Tuesday, December 15, 2009

RI: Brother with gun sends robbers flying: "Already charged in the case is Daniel Christian, 24, of North Providence. Christian and Doucette allegedly barged into the house and confronted Banville and Hamilton. He said the assailants ransacked the house and demanded money from Banville and Hamilton, who is the president of the Visiting Nurse Association of R.I. As Christian forced Hamilton into her kitchen, the police said, Banville told the other assailant that the money was at the house of his older brother, Nathan, who is a staff sergeant with the 126th Aviation Battalion out of Quonset Point. Banville called his brother while he and the suspect were on the way to Nathan Banville’s Coventry home. Nathan didn’t know what was going on, but he had a loaded pistol on him when the men arrived, Marcello said. The assailant and the brother got into a bloody fight, and the gun went off, sending the suspect running, Marcello said. Christian was arraigned on charges of burglary, kidnapping, assault with intent to commit felonies and conspiracy."

Chicago: Bystander stops shooting spree: "Assistant Cook County State’s Attorney Joe Lattanzio said Amison arrived at his father home in the 1600 block of S. 19th Ave in Maywood at 12:20 a.m. on Saturday and shot his father in the neck. Witnesses and Amison told police that he was angry because “he believed that his father had been having an affair with his wife,” Lattanzio said. Amison then drove to Reed’s home in the 5300 block of S. Marshfield Avenue in Chicago, where he shot and killed Reed just an hour later, Latanzio said. Amison has confessed to the killing, Lattanzio said, and a bullet recovered from Reed’s body matched a gun recovered from Amison when he was arrested 40 minutes later at a South Side strip club. Amison threatened employees and patrons at The Factory,” 12054 S. Doty Ave., before stealing money from an employee, firing his gun, and being shot in the leg by a “concerned citizen,” Lattanzio said."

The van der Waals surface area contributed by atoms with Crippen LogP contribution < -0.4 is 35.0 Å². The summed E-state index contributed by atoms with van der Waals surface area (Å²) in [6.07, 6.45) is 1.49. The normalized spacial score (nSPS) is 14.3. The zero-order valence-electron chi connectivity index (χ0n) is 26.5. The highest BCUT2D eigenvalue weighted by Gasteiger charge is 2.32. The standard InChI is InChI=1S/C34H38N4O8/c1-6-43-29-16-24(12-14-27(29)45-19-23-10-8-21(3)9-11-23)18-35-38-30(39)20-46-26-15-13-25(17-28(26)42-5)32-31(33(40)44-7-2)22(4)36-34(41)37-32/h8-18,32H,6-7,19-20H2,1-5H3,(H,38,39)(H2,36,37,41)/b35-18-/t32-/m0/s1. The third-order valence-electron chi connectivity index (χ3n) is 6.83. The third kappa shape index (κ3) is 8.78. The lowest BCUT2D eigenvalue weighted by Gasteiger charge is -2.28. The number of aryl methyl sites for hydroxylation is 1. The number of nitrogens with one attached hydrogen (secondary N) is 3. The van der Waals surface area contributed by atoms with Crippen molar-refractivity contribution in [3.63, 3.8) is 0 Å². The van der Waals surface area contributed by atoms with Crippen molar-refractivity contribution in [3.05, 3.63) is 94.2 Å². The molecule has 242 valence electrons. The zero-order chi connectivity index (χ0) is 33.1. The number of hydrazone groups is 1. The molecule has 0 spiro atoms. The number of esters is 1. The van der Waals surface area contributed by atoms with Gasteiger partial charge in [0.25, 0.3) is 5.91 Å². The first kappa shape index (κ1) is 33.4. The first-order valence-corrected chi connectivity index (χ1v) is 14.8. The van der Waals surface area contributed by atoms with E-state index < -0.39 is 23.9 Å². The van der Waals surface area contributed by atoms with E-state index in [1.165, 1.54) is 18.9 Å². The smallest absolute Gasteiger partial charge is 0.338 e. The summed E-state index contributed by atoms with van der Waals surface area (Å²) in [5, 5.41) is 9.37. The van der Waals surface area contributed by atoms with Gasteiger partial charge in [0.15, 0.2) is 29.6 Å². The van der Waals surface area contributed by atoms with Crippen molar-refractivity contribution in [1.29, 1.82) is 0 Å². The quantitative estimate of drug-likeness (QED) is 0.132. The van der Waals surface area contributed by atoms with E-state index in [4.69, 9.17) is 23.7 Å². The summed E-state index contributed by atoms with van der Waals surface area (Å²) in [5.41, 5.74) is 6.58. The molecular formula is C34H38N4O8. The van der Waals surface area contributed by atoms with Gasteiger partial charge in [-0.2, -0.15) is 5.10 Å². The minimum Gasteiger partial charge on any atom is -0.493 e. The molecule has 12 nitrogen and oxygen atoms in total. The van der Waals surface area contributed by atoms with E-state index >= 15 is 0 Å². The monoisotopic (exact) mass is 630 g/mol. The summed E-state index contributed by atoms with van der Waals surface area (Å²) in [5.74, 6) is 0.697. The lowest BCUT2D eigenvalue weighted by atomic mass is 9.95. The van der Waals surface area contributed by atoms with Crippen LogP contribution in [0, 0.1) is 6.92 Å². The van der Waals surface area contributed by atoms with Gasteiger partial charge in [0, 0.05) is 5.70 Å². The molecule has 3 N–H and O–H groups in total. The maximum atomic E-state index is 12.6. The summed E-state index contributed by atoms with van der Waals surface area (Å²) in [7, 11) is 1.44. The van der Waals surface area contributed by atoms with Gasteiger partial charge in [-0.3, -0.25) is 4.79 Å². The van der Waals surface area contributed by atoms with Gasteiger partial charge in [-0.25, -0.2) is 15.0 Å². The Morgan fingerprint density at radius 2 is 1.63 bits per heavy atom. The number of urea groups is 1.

Court won't revive gun lawsuit: "The Supreme Court has turned away a new challenge to a 2005 law that gives gun manufacturers immunity from lawsuits by shooting victims. The justices on Monday refused to hear an appeal from Hector Adames Jr. to revive his lawsuit against the Beretta U.S.A. Corp. over the accidental shooting death of his 13-year-old son. The Illinois Supreme Court threw out the lawsuit, citing the federal 2005 Protection of Lawful Commerce in Arms Act. Adames' son, Josh, was shot and killed by 13-year-old Billy Swan, who found his father's Beretta and removed the magazine containing the ammunition. He pointed the gun at Josh and pulled the trigger, not knowing that a bullet remained in the chamber. Adames sued Beretta, saying the gun did not have the proper warnings or a safety mechanism that stops the gun from being fired without the magazine in place."

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